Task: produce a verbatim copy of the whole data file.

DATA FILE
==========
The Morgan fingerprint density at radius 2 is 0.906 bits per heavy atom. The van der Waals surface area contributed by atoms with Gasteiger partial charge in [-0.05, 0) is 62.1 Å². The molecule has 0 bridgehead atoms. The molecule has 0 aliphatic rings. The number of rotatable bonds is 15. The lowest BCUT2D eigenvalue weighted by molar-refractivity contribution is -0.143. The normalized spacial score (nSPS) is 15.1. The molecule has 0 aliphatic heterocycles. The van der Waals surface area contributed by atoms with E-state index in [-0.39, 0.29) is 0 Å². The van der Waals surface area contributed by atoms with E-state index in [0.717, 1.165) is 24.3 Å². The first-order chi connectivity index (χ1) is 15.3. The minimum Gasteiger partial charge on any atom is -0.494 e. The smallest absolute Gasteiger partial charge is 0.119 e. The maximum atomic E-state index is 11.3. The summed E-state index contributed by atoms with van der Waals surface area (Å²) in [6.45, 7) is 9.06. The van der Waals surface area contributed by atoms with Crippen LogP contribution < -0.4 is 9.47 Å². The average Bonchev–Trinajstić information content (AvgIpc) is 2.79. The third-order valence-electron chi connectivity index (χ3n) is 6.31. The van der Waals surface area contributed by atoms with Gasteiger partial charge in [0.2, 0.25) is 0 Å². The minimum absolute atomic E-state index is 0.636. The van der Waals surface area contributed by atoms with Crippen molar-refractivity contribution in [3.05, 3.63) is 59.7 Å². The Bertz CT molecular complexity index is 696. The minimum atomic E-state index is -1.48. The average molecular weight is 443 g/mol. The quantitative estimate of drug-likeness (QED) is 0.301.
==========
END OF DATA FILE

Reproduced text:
The Morgan fingerprint density at radius 2 is 0.906 bits per heavy atom. The van der Waals surface area contributed by atoms with Gasteiger partial charge in [-0.05, 0) is 62.1 Å². The molecule has 0 bridgehead atoms. The molecule has 0 aliphatic rings. The number of rotatable bonds is 15. The lowest BCUT2D eigenvalue weighted by molar-refractivity contribution is -0.143. The normalized spacial score (nSPS) is 15.1. The molecule has 0 aliphatic heterocycles. The van der Waals surface area contributed by atoms with E-state index in [-0.39, 0.29) is 0 Å². The van der Waals surface area contributed by atoms with E-state index in [0.717, 1.165) is 24.3 Å². The first-order chi connectivity index (χ1) is 15.3. The minimum Gasteiger partial charge on any atom is -0.494 e. The smallest absolute Gasteiger partial charge is 0.119 e. The maximum atomic E-state index is 11.3. The summed E-state index contributed by atoms with van der Waals surface area (Å²) in [6.45, 7) is 9.06. The van der Waals surface area contributed by atoms with Crippen LogP contribution < -0.4 is 9.47 Å². The average Bonchev–Trinajstić information content (AvgIpc) is 2.79. The third-order valence-electron chi connectivity index (χ3n) is 6.31. The van der Waals surface area contributed by atoms with Gasteiger partial charge in [0.2, 0.25) is 0 Å². The minimum absolute atomic E-state index is 0.636. The van der Waals surface area contributed by atoms with Crippen molar-refractivity contribution in [3.05, 3.63) is 59.7 Å². The Bertz CT molecular complexity index is 696. The minimum atomic E-state index is -1.48. The average molecular weight is 443 g/mol. The quantitative estimate of drug-likeness (QED) is 0.301.